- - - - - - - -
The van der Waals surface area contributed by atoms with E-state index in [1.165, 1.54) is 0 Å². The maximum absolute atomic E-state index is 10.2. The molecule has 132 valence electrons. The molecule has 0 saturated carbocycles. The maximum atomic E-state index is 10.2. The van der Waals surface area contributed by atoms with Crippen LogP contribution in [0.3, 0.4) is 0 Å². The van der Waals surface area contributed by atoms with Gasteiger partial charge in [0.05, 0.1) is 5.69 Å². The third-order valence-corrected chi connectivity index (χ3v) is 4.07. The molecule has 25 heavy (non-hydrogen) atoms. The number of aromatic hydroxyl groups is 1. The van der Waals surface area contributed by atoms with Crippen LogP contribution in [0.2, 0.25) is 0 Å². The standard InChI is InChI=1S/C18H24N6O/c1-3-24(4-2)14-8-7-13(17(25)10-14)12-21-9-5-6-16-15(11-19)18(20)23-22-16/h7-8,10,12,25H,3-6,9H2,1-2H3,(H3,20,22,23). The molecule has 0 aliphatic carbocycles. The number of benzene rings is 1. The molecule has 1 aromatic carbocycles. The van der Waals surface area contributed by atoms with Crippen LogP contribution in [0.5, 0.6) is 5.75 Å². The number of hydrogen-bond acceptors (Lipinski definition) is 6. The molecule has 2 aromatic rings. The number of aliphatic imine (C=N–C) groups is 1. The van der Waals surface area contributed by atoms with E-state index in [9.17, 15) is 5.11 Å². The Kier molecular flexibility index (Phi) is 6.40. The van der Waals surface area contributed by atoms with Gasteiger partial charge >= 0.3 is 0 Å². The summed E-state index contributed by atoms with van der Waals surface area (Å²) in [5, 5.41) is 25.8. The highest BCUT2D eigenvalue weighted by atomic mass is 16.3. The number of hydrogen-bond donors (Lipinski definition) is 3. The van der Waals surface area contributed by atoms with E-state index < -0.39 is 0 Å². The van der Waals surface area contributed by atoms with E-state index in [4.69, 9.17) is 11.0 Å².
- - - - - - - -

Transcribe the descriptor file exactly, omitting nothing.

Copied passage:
The van der Waals surface area contributed by atoms with E-state index in [1.165, 1.54) is 0 Å². The maximum absolute atomic E-state index is 10.2. The molecule has 132 valence electrons. The molecule has 0 saturated carbocycles. The maximum atomic E-state index is 10.2. The van der Waals surface area contributed by atoms with Crippen LogP contribution in [0.3, 0.4) is 0 Å². The van der Waals surface area contributed by atoms with Gasteiger partial charge in [0.05, 0.1) is 5.69 Å². The third-order valence-corrected chi connectivity index (χ3v) is 4.07. The molecule has 25 heavy (non-hydrogen) atoms. The number of aromatic hydroxyl groups is 1. The van der Waals surface area contributed by atoms with Crippen LogP contribution in [0.2, 0.25) is 0 Å². The standard InChI is InChI=1S/C18H24N6O/c1-3-24(4-2)14-8-7-13(17(25)10-14)12-21-9-5-6-16-15(11-19)18(20)23-22-16/h7-8,10,12,25H,3-6,9H2,1-2H3,(H3,20,22,23). The molecule has 0 aliphatic carbocycles. The number of benzene rings is 1. The molecule has 1 aromatic carbocycles. The van der Waals surface area contributed by atoms with Crippen LogP contribution in [0.5, 0.6) is 5.75 Å². The number of hydrogen-bond acceptors (Lipinski definition) is 6. The molecule has 2 aromatic rings. The number of aliphatic imine (C=N–C) groups is 1. The van der Waals surface area contributed by atoms with E-state index in [9.17, 15) is 5.11 Å². The Kier molecular flexibility index (Phi) is 6.40. The van der Waals surface area contributed by atoms with Gasteiger partial charge >= 0.3 is 0 Å². The summed E-state index contributed by atoms with van der Waals surface area (Å²) in [5, 5.41) is 25.8. The highest BCUT2D eigenvalue weighted by atomic mass is 16.3. The number of hydrogen-bond donors (Lipinski definition) is 3. The van der Waals surface area contributed by atoms with E-state index < -0.39 is 0 Å². The van der Waals surface area contributed by atoms with E-state index in [4.69, 9.17) is 11.0 Å².